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Wednesday, November 18, 2015

The Trial of the Century 4: Hauptmann Speaks

ᴄᴜʀʀᴇɴᴛʟʏ ʀᴇsᴇᴀʀᴄʜɪɴɢ: ɪᴛᴇᴍs ᴛʜᴀᴛ ᴀʀᴇ ᴄᴜʀʀᴇɴᴛʟʏ ʙᴇɪɴɢ ʀᴇsᴇᴀʀᴄʜᴇᴅ ᴍᴀʏ ʙᴇ ᴜᴘᴅᴀᴛᴇᴅ ᴀs ᴛɪᴍᴇ ɢᴏᴇs ᴏɴ. ᴛʜɪs ɪs ᴛʜᴇ ғᴏᴜʀᴛʜ ᴘᴏsᴛ ɪɴ ᴛʜɪs sᴇʀɪᴇs.

ɴᴏᴛᴇ: ᴛʜɪs ᴛᴇsᴛɪᴍᴏɴʏ ʜᴀs ɴᴏᴛ ʙᴇᴇɴ ᴄʜᴇᴄᴋᴇᴅ ᴀɢᴀɪɴsᴛ ᴛʜᴇ ᴍɪᴄʀᴏғɪʟᴍ.

The Testimony of Bruno Richard Hauptmann

Hauptmann (who went by his middle name, Richard), was born on November 26, 1899, in Saxony, Germany.  He went to public school for 8 years, and following his graduation, attended a trade school for 2-3 years.  He studied carpentry and machinery and began working at the age of 14 in his hometown, Kamentz.

He went to fight in the first World War when he was 17 years old, and served for 1¾ yrs,  He testified that he was slightly wounded, or perhaps gassed.  He came out of the army around Christmastime in 1918.

This was a bad time to be in Germany, of course, and Hauptmann was unable to obtain work.  He was convicted of “an offense” (in this part of the testimony, unnamed; we know this to have been a burglary including the use of a ladder) in springtime of 1919, and was later paroled.

Hauptmann first tried to enter the US in the summer of 1923.  He boarded a steamer, but was discovered on the ship and returned to Germany.  He tried again in November of the same year and was successful.

He found work as a dishwasher in New York City and worked for about a month, then became a mechanic, then a dyer, and then as a machinist; finally, he gained work as a carpenter, earning $8 a day.

Hauptmann met Anna Schoeffler in 1924, they moved several times, and he began earning more.  Bruno and Anna married on October 10, 1925.

Anna and Bruno, dubious source.

Hauptmann testified that he has never been to Hopewell in his life, nor had he ever been to Highfields, and so on, and so on.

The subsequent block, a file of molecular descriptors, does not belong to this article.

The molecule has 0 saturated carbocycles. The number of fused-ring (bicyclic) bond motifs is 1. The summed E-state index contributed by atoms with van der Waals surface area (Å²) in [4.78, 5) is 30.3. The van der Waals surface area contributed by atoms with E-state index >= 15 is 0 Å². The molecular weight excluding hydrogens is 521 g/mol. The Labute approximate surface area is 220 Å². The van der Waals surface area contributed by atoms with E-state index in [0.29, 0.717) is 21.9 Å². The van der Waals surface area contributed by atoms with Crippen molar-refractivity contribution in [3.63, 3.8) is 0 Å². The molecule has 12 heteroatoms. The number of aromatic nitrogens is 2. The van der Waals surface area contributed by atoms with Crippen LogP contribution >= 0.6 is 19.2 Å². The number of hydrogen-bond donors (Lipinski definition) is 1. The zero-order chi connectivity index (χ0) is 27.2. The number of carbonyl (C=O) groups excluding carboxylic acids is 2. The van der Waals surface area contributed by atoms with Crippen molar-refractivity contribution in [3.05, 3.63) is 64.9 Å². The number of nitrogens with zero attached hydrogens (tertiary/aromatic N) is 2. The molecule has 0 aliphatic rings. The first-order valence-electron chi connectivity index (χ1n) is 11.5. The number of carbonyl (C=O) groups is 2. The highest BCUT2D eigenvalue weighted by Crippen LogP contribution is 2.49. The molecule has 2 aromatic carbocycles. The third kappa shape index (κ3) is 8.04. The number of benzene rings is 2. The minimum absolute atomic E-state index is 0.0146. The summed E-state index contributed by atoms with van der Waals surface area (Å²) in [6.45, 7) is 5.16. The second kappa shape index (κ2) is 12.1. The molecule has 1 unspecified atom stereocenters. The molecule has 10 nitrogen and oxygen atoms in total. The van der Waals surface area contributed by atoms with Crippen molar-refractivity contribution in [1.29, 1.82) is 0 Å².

Hauptmann testifying. 

On March 1st, 1930:

He woke up around 6am and took his wife to the bakery between half past six and a quarter to seven.  He dropped his wife off, put the car in the garage, and went to the White Plains subway station, and took the subway to the Majestic Hotel, where he was to report for work.

Hauptmann went to the carpentry shop and the foreman told him to go see the superintendent.  The superintendent told Hauptmann that he could not start working, since the job was filled up, though Hauptmann claims he had a note from an agency granting him the job.

Hauptmann left his tools at the Majestic and went to the employment agency, trying to get the ten dollars back that he paid to get the position.  He couldn’t get it back and was told to come back tomorrow when there would be other positions open.

He then spent the day going around to various employment agencies and to Radio City trying to get a construction job, and then went home around 5pm.  He picked up Anna around 7pm, walked “the owner’s” police dog (I suppose the owner of their apartment?) and ate dinner at a restaurant.  They left the restaurant after 9pm, Hauptmann drove them home and went straight to bed.

On March 2nd, Hauptmann got up at 6am again and took his wife to her job at the bakery.  He then put the car in the garage and went to the Sixth Ave. subway stop, where he says he purchased a paper and read about the Lindbergh case for the first time.

Hauptmann continues to deny writing the ransom letters, meeting in the cemetery, and so on.  He continued searching for a job from the 1st to the 15th of March while working at a lumber yard near his home.  He gets a new job at the Majestic Apartment on the 15th or 16th of March, though he leaves this job on the 1st, claiming he wasn’t paid what he was promised.  (This is, of course, when the kidnapper received his ransom.)

Finally, the ladder recovered at Lindbergh’s home is brought out.  When asked if he built the ladder, Hauptmann first replies, “I am a carpenter.”  Laughter filled the courtroom.  Hauptmann was not taught English at school, and his testimony occasionally reflects his difficulty with the language.

  The question is asked again, and Hauptmann replies, “Certainly not.”

He is asked to come down from the witness stand and look at the ladder, and upon doing so, says “Looks like a music instrument.”

“Does it look like a well-made ladder?”

“To me it looks like a ladder at all, I don’t know how a man can step up.”   Your guess is as good as mine as to what Hauptmann means there; he apparently did not feel it was well-made.

Hauptmann denies transporting the ladder in his car.


I have been busy the past few weekends and have been unable to make it to the library to further check the microfilm.  I have located copies of the trial transcripts and FBI files online and will be ordering those, which should hopefully make this research go faster.


Next up: The Notes

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